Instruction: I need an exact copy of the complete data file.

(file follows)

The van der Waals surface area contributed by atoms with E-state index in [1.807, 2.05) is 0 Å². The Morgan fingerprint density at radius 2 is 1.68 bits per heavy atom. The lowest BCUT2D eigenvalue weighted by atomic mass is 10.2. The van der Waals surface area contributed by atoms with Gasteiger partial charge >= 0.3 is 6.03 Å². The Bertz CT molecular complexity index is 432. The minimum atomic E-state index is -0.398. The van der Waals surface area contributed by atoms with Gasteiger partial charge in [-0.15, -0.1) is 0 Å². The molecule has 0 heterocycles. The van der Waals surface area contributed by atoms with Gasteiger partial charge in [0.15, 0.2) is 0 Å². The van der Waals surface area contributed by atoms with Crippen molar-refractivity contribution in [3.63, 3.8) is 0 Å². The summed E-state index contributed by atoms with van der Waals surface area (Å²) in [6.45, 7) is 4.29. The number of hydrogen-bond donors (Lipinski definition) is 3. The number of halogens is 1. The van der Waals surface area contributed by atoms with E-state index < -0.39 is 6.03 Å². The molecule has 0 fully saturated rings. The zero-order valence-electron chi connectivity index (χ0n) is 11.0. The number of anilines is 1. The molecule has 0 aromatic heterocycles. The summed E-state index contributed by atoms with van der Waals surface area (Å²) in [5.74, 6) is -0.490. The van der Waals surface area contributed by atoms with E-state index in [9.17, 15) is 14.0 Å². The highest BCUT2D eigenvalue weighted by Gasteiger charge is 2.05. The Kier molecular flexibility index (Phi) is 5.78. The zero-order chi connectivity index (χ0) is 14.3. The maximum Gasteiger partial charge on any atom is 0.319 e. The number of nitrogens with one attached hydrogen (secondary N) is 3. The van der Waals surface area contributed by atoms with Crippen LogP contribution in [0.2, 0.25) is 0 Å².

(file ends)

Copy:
The van der Waals surface area contributed by atoms with E-state index in [1.807, 2.05) is 0 Å². The Morgan fingerprint density at radius 2 is 1.68 bits per heavy atom. The lowest BCUT2D eigenvalue weighted by atomic mass is 10.2. The van der Waals surface area contributed by atoms with Gasteiger partial charge >= 0.3 is 6.03 Å². The Bertz CT molecular complexity index is 432. The minimum atomic E-state index is -0.398. The van der Waals surface area contributed by atoms with Gasteiger partial charge in [-0.15, -0.1) is 0 Å². The molecule has 0 heterocycles. The van der Waals surface area contributed by atoms with Gasteiger partial charge in [0.15, 0.2) is 0 Å². The van der Waals surface area contributed by atoms with Crippen molar-refractivity contribution in [3.63, 3.8) is 0 Å². The summed E-state index contributed by atoms with van der Waals surface area (Å²) in [6.45, 7) is 4.29. The number of hydrogen-bond donors (Lipinski definition) is 3. The number of halogens is 1. The van der Waals surface area contributed by atoms with E-state index < -0.39 is 6.03 Å². The molecule has 0 fully saturated rings. The zero-order valence-electron chi connectivity index (χ0n) is 11.0. The number of anilines is 1. The molecule has 0 aromatic heterocycles. The summed E-state index contributed by atoms with van der Waals surface area (Å²) in [5.74, 6) is -0.490. The van der Waals surface area contributed by atoms with E-state index in [9.17, 15) is 14.0 Å². The highest BCUT2D eigenvalue weighted by Gasteiger charge is 2.05. The Kier molecular flexibility index (Phi) is 5.78. The zero-order chi connectivity index (χ0) is 14.3. The maximum Gasteiger partial charge on any atom is 0.319 e. The number of nitrogens with one attached hydrogen (secondary N) is 3. The van der Waals surface area contributed by atoms with Crippen LogP contribution in [0.2, 0.25) is 0 Å².